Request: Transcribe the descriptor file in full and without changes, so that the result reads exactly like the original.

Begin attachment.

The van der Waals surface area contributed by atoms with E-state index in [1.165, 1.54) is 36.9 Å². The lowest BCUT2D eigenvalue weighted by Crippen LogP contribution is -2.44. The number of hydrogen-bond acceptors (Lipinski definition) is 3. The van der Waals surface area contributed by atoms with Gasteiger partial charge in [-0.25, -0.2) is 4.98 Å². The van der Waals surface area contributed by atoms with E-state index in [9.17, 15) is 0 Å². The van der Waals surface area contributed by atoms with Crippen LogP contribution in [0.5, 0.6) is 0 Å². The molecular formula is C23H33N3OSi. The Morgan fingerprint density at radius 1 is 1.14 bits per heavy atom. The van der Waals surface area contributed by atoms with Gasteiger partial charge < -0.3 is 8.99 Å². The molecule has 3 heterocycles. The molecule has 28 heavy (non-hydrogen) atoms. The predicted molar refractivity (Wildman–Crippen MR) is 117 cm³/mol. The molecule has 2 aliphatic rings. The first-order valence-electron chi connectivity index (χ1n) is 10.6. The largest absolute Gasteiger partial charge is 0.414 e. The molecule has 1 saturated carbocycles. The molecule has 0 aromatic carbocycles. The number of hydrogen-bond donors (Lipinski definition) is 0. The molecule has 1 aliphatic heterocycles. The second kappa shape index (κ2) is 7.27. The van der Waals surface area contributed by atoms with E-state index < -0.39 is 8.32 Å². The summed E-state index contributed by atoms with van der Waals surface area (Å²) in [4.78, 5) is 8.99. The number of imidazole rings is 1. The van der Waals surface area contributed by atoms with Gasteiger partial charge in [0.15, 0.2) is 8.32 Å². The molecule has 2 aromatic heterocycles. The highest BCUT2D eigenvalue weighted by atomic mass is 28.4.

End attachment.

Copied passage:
The van der Waals surface area contributed by atoms with E-state index in [1.165, 1.54) is 36.9 Å². The lowest BCUT2D eigenvalue weighted by Crippen LogP contribution is -2.44. The number of hydrogen-bond acceptors (Lipinski definition) is 3. The van der Waals surface area contributed by atoms with Gasteiger partial charge in [-0.25, -0.2) is 4.98 Å². The van der Waals surface area contributed by atoms with E-state index in [9.17, 15) is 0 Å². The van der Waals surface area contributed by atoms with Crippen LogP contribution in [0.5, 0.6) is 0 Å². The molecular formula is C23H33N3OSi. The Morgan fingerprint density at radius 1 is 1.14 bits per heavy atom. The van der Waals surface area contributed by atoms with Gasteiger partial charge < -0.3 is 8.99 Å². The molecule has 3 heterocycles. The molecule has 28 heavy (non-hydrogen) atoms. The predicted molar refractivity (Wildman–Crippen MR) is 117 cm³/mol. The molecule has 2 aliphatic rings. The first-order valence-electron chi connectivity index (χ1n) is 10.6. The largest absolute Gasteiger partial charge is 0.414 e. The molecule has 1 saturated carbocycles. The molecule has 0 aromatic carbocycles. The number of hydrogen-bond donors (Lipinski definition) is 0. The molecule has 1 aliphatic heterocycles. The second kappa shape index (κ2) is 7.27. The van der Waals surface area contributed by atoms with E-state index < -0.39 is 8.32 Å². The summed E-state index contributed by atoms with van der Waals surface area (Å²) in [4.78, 5) is 8.99. The number of imidazole rings is 1. The van der Waals surface area contributed by atoms with Gasteiger partial charge in [0.15, 0.2) is 8.32 Å². The molecule has 2 aromatic heterocycles. The highest BCUT2D eigenvalue weighted by atomic mass is 28.4.